One of the almost universally painful memories of childhood seems to be the fear associated with “choosing up teams” to play some game. Even if we ourselves were never actually chosen last there is still the pain associated with the memory. Often that last one to be chosen was really pushed instead of picked, as in, “We’ll take Joey and you take Jake.” He or she instantly became the last one to bat or the last one to kick or whatever. The message was brutal - “you’re not really good enough to play with us but we had to take you anyway.”
As adults, that competition never really goes away but just moves to new areas of life including dating, jobs, clubs and organizations. Sometimes the message becomes evident even in religious life when some people are included in selective gatherings and others are not.
I once spoke with a young woman while off preaching in a meeting. She was raised going to church but never became a Christian. It wasn’t until she was married and had a child of her own that she was baptized. When I asked her, “why did you wait?” her response surprised me. She wasn’t a wild youth, didn’t resent her parents pushing her to church or have the bad influence of friends. She said, “I didn’t feel I was good enough to be a Christian and I needed to fix myself first.”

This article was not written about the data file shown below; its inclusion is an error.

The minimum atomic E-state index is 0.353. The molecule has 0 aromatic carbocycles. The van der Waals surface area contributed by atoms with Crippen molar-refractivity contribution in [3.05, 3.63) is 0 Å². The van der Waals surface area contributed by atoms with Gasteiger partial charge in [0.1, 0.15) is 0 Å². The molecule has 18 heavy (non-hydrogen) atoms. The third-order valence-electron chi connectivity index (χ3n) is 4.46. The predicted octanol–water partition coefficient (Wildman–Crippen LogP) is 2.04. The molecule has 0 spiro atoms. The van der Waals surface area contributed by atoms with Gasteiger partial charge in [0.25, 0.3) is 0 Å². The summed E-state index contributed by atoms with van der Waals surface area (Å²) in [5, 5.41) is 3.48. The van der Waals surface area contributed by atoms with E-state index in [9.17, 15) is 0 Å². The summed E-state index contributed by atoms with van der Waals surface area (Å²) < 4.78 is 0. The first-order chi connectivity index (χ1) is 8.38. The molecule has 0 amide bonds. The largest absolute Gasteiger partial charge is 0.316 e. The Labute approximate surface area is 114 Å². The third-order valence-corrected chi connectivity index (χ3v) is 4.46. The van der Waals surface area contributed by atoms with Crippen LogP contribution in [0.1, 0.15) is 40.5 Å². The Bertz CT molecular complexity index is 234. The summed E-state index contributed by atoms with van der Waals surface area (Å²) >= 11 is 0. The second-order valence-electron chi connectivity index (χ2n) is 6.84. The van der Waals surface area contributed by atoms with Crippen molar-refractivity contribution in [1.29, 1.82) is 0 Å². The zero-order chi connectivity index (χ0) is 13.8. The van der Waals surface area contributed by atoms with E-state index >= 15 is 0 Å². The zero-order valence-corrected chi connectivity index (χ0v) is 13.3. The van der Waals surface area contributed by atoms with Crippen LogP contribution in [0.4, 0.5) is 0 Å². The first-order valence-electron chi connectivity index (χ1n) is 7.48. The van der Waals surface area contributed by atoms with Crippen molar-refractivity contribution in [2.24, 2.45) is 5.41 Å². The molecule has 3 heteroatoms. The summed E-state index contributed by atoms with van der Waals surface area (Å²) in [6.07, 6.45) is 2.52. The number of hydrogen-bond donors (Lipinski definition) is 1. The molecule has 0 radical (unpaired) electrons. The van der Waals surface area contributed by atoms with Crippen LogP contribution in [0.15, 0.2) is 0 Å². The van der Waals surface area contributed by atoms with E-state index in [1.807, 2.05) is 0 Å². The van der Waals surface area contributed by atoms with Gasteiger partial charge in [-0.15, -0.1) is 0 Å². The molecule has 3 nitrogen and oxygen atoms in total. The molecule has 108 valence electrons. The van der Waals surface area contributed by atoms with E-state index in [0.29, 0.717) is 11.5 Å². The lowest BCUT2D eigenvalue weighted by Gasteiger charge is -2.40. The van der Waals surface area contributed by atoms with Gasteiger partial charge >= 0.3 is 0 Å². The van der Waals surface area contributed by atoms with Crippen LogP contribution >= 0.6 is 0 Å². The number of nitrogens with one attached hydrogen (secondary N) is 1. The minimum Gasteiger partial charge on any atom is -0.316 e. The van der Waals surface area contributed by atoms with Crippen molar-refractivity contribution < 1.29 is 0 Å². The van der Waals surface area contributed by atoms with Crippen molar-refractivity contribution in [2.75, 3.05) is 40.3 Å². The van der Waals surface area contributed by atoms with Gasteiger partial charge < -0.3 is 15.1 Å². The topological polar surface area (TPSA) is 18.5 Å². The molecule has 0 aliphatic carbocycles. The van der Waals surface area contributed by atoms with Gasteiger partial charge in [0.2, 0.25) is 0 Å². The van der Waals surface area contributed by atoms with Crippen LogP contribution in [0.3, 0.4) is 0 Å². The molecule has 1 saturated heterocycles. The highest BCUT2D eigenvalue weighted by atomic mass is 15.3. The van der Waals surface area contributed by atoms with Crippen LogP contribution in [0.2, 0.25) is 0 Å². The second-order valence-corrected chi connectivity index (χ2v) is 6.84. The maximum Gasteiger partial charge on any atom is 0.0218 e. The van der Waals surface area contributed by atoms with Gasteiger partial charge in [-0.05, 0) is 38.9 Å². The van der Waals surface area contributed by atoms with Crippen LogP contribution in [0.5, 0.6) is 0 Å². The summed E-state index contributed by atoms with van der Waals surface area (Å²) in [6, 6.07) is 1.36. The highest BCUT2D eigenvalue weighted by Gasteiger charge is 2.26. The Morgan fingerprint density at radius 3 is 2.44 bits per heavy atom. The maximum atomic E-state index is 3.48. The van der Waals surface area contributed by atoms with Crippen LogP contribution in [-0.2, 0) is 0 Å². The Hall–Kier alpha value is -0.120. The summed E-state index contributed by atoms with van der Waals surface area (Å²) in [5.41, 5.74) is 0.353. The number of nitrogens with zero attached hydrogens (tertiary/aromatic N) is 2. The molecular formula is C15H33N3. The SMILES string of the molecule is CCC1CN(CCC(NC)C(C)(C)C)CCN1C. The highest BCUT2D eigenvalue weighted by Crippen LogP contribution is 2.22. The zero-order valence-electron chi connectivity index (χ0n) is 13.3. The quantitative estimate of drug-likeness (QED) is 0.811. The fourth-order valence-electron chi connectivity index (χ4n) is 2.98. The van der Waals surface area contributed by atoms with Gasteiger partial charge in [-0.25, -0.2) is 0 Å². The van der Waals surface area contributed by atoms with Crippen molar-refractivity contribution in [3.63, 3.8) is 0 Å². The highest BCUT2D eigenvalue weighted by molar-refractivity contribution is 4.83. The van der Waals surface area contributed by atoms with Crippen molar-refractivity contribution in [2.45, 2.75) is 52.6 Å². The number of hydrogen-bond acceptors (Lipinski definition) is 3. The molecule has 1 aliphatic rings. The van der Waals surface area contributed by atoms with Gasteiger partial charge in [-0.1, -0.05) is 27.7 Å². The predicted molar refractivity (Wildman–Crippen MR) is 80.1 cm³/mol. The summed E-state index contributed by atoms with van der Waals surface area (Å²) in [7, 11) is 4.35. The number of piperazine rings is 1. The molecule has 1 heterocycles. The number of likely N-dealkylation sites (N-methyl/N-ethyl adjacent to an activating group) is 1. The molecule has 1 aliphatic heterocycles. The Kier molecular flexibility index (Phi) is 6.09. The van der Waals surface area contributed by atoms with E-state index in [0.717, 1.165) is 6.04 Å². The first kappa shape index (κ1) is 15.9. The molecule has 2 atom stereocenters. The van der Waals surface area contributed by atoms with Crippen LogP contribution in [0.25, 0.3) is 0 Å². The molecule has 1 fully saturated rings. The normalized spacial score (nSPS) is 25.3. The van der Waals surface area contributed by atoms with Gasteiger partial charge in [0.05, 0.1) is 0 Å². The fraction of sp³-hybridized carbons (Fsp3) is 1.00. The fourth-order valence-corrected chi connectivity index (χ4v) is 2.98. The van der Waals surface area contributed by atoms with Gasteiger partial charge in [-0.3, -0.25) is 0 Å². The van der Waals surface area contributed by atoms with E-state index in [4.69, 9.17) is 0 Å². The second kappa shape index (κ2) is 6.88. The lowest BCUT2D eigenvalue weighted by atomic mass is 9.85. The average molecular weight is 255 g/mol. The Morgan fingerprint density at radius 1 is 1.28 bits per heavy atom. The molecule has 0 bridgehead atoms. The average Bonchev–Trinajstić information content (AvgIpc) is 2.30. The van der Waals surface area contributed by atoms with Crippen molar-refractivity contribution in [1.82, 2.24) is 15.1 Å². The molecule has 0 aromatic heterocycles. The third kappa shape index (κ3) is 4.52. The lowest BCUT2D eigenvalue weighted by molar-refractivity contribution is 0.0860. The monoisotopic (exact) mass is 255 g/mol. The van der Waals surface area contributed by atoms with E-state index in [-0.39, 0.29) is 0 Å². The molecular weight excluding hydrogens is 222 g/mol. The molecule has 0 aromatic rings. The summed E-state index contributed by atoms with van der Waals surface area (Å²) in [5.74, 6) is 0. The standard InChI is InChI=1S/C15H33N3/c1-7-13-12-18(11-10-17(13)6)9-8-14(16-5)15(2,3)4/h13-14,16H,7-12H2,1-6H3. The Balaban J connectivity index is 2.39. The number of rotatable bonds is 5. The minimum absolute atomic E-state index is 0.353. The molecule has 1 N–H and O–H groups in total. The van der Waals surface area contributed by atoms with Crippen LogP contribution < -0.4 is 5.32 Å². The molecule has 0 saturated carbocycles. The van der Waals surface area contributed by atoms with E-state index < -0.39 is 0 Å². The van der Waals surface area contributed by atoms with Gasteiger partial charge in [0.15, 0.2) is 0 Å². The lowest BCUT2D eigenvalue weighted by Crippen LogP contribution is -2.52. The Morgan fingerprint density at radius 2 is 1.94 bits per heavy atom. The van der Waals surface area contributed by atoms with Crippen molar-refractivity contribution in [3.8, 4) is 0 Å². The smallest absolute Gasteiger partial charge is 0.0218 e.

Several concepts warrant some discussion. First, none of us are “good enough” on our own to have fellowship with God. “For all have sinned and fall short of the glory of God,” (Rom. 3:23). Her recognition of a necessary change in life was appropriate but misguided. “Or do you despise the riches of His goodness, forbearance, and longsuffering, not knowing that the goodness of God leads you to repentance?” (Rom 2:4)
Second, even after we are Christians we are not “good enough” on our own to merit life with God. Paul said God created us in Christ for good works (Eph. 2:10) but those good works did not and do not earn or merit our salvation (v. 9). Without continuing forgiveness of sin we would be lost (1 Jn. 1:7).
Which brings up a third consideration that causes some to go to the other extreme from the young lady. They may think, “Well, if I’m not good enough and God is going to save me by grace anyway then I might as well just enjoy a life of sin.” Paul answers this wrong thinking directly in Romans 6:1, “Shall we continue in sin and let grace abound?” He said, “No!” Because anyone who would live like that does not understand the divine sacrifice that was made nor the meaning of the baptism that joined them to the death of Christ.
- Tim Orbison